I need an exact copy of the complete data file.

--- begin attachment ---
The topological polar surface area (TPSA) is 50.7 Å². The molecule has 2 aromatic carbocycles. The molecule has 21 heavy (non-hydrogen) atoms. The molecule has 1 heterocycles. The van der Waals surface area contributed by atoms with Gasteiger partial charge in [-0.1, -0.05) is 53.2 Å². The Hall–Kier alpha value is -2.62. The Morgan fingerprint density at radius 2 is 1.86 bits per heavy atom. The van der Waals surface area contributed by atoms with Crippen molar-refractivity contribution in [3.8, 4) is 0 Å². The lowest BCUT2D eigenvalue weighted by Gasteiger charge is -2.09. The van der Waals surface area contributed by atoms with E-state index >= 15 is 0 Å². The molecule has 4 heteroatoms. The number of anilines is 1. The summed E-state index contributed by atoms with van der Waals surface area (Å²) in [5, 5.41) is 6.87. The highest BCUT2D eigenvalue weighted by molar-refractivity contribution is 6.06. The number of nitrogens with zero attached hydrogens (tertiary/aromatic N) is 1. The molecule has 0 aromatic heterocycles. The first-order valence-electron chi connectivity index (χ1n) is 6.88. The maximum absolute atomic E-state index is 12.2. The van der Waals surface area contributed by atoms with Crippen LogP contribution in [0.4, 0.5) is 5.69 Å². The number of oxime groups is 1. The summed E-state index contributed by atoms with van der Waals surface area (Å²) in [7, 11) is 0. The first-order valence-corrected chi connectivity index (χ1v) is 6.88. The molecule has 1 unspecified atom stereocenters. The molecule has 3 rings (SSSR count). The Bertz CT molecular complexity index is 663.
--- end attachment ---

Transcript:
The topological polar surface area (TPSA) is 50.7 Å². The molecule has 2 aromatic carbocycles. The molecule has 21 heavy (non-hydrogen) atoms. The molecule has 1 heterocycles. The van der Waals surface area contributed by atoms with Gasteiger partial charge in [-0.1, -0.05) is 53.2 Å². The Hall–Kier alpha value is -2.62. The Morgan fingerprint density at radius 2 is 1.86 bits per heavy atom. The van der Waals surface area contributed by atoms with Crippen molar-refractivity contribution in [3.8, 4) is 0 Å². The lowest BCUT2D eigenvalue weighted by Gasteiger charge is -2.09. The van der Waals surface area contributed by atoms with E-state index >= 15 is 0 Å². The molecule has 4 heteroatoms. The number of anilines is 1. The summed E-state index contributed by atoms with van der Waals surface area (Å²) in [5, 5.41) is 6.87. The highest BCUT2D eigenvalue weighted by molar-refractivity contribution is 6.06. The number of nitrogens with zero attached hydrogens (tertiary/aromatic N) is 1. The molecule has 0 aromatic heterocycles. The first-order valence-electron chi connectivity index (χ1n) is 6.88. The maximum absolute atomic E-state index is 12.2. The van der Waals surface area contributed by atoms with Crippen LogP contribution in [0.4, 0.5) is 5.69 Å². The number of oxime groups is 1. The summed E-state index contributed by atoms with van der Waals surface area (Å²) in [7, 11) is 0. The first-order valence-corrected chi connectivity index (χ1v) is 6.88. The molecule has 1 unspecified atom stereocenters. The molecule has 3 rings (SSSR count). The Bertz CT molecular complexity index is 663.